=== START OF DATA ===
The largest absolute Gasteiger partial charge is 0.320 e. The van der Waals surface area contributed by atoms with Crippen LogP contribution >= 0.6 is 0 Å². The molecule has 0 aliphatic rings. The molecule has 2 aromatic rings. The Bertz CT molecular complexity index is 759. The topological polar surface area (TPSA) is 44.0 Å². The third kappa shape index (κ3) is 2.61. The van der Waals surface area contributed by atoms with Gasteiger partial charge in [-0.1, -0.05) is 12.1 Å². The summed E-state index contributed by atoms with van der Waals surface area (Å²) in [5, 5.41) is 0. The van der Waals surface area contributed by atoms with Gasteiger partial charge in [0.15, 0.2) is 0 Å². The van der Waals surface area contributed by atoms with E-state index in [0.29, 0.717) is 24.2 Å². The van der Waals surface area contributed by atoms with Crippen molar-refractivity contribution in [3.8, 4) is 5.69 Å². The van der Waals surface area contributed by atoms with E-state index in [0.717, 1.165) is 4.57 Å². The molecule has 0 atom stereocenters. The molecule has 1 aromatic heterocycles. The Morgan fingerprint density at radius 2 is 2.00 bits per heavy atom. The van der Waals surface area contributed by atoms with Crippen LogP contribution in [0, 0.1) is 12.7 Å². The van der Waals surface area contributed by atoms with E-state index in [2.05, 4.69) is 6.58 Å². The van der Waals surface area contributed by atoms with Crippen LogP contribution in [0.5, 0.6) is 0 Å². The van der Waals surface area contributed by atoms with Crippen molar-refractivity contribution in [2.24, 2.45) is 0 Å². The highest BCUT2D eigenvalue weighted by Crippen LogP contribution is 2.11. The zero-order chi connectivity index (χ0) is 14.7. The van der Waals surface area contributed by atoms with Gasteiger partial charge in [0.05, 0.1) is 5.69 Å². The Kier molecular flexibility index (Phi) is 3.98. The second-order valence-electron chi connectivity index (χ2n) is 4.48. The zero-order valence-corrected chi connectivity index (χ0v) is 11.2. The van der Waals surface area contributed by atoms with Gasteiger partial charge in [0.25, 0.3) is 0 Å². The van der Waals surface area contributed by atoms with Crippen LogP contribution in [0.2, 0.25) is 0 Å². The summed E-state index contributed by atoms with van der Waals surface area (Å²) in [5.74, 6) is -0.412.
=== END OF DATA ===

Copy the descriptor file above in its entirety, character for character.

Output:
The largest absolute Gasteiger partial charge is 0.320 e. The van der Waals surface area contributed by atoms with Crippen LogP contribution >= 0.6 is 0 Å². The molecule has 0 aliphatic rings. The molecule has 2 aromatic rings. The Bertz CT molecular complexity index is 759. The topological polar surface area (TPSA) is 44.0 Å². The third kappa shape index (κ3) is 2.61. The van der Waals surface area contributed by atoms with Gasteiger partial charge in [-0.1, -0.05) is 12.1 Å². The summed E-state index contributed by atoms with van der Waals surface area (Å²) in [5, 5.41) is 0. The van der Waals surface area contributed by atoms with Gasteiger partial charge in [0.15, 0.2) is 0 Å². The van der Waals surface area contributed by atoms with E-state index in [0.29, 0.717) is 24.2 Å². The van der Waals surface area contributed by atoms with Crippen molar-refractivity contribution in [3.8, 4) is 5.69 Å². The van der Waals surface area contributed by atoms with E-state index in [0.717, 1.165) is 4.57 Å². The molecule has 0 atom stereocenters. The molecule has 1 aromatic heterocycles. The Morgan fingerprint density at radius 2 is 2.00 bits per heavy atom. The van der Waals surface area contributed by atoms with Crippen LogP contribution in [0, 0.1) is 12.7 Å². The van der Waals surface area contributed by atoms with E-state index in [2.05, 4.69) is 6.58 Å². The van der Waals surface area contributed by atoms with Crippen LogP contribution in [0.5, 0.6) is 0 Å². The van der Waals surface area contributed by atoms with Crippen molar-refractivity contribution in [2.24, 2.45) is 0 Å². The highest BCUT2D eigenvalue weighted by Crippen LogP contribution is 2.11. The zero-order chi connectivity index (χ0) is 14.7. The van der Waals surface area contributed by atoms with Gasteiger partial charge in [0.05, 0.1) is 5.69 Å². The Kier molecular flexibility index (Phi) is 3.98. The second-order valence-electron chi connectivity index (χ2n) is 4.48. The zero-order valence-corrected chi connectivity index (χ0v) is 11.2. The van der Waals surface area contributed by atoms with Gasteiger partial charge in [0.25, 0.3) is 0 Å². The van der Waals surface area contributed by atoms with Crippen LogP contribution in [0.2, 0.25) is 0 Å². The summed E-state index contributed by atoms with van der Waals surface area (Å²) in [5.74, 6) is -0.412.